Texas Governor Rick Perry, the GOP presidential front-runner, began his campaign by planting his flag in the anti-evolution camp.
Evolution, he told a boy during a campaign stop in New Hampshire, is just "a theory that's out there" -- one that's "got some gaps in it." With startling candor he added that in Texas they teach both creationism and evolution. Actually, a bill to authorize the teaching of "intelligent design," a supposedly scientific theory distinct from creationism, died in the Texas legislature earlier this year. But no doubt the Gov. is right -- the illegal infliction of biblical creationism on public school students in Texas continues. Perry's parting words to the lad were laden with mock ambiguity: "I figure you're smart enough to figure out which one is right." Wink, wink.
In Republican primaries, coming out for creationism might seem as courageous as taking a stand for mom and apple pie, but does this really reflect the views of the nation? New evidence indicates that acceptance of evolution is on the rise, even as biblical literalism sinks.
A long-running Gallup poll on the question of human origins finds that evolution beats creationism 56 percent to 40 percent. Now, it's important to note that the evolution figure is a composite of those who believe in theistic evolution, God guiding the process from off-stage and purely natural evolution. Nevertheless, it is striking to note that those who choose theistic evolution are in a statistical dead heat with those who opt for creationism: 38 percent to 40 percent.
Yet, even that pales in comparison with the trendlines. The percentage of strict creationists has fallen by 10 percent in just the last three years, to its lowest point since the poll began in 1982. What's more, the proportion who chose strictly natural evolution has rocketed up by more than 75 percent since 2000 to 16 percent in the poll just released.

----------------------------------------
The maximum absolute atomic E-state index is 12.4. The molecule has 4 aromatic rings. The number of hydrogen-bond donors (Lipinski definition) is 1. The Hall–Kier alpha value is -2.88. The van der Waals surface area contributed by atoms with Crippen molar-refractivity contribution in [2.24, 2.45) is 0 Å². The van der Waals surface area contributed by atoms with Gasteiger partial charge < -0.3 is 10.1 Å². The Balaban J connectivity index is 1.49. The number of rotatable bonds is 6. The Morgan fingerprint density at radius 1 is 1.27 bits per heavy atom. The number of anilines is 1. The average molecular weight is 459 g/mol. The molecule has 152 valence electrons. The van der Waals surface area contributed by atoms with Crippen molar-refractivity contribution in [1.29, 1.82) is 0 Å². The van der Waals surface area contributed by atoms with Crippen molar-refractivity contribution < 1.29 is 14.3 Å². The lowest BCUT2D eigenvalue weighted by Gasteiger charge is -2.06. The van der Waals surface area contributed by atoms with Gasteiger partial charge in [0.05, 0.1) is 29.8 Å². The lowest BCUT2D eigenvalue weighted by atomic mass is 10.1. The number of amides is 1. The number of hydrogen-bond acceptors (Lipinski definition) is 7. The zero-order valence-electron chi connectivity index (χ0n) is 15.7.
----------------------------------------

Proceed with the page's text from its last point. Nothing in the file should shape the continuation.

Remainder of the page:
Not surprisingly, perhaps, Fox News has a different poll with different results. Its poll leaves out the option of theistic evolution. Instead, it presents these choices:
* The theory of evolution as outlined by Darwin and other scientists
* The Biblical account of creation as told in the Bible, or
* Are both true?
* (Don't know)
Notice the framing: by putting "theory ... as outlined by Darwin and other scientists" in the question, the pollsters make it as repulsive a choice as possible for anyone with religious leanings. It's practically like asking, "Do you identify yourself with atheist scientists and their theories?"
The second choice brings the Bible to the fore twice in a ten-word question. Now, that third choice is really interesting. It makes about as much sense as asking whether the Earth is both 4.5 billion years old and 10,000 years old. All the same, 27 percent of respondents picked "both are true."
If you presume that they were taking this choice as a proxy for theistic evolution, then together with the 21 percent who chose the "Darwin" answer, then even in this poll, evolution beats creationism 48 percent to 45.
But once again, it's the trendlines that are really impressive. Since Fox News last ran this poll in 1999, the proportion of respondents choosing the "Darwin" answer has shot up by 40 percent, from 15 to 21 percent. In the same period, the proportion picking creationism has fallen by 10 percent, from 50 to 45 percent. There's no fudging that.
Perhaps Governor Perry, who is if nothing else a canny politician, has picked up on the evolving public view. His response to another question about evolution in South Carolina has a more than a hint of waffle in it. Here's MSNBC's account:
[Perry] talked again about evolution, when a woman congratulated him on his comment that evolution was theory. He said, "Well, God is how we got here. God may have done it in the blink of the eye or he may have done it over this long period of time, I don't know. But I know how it got started."
Waffle? On second thoughts, it tastes like weak-tea theistic evolution to me.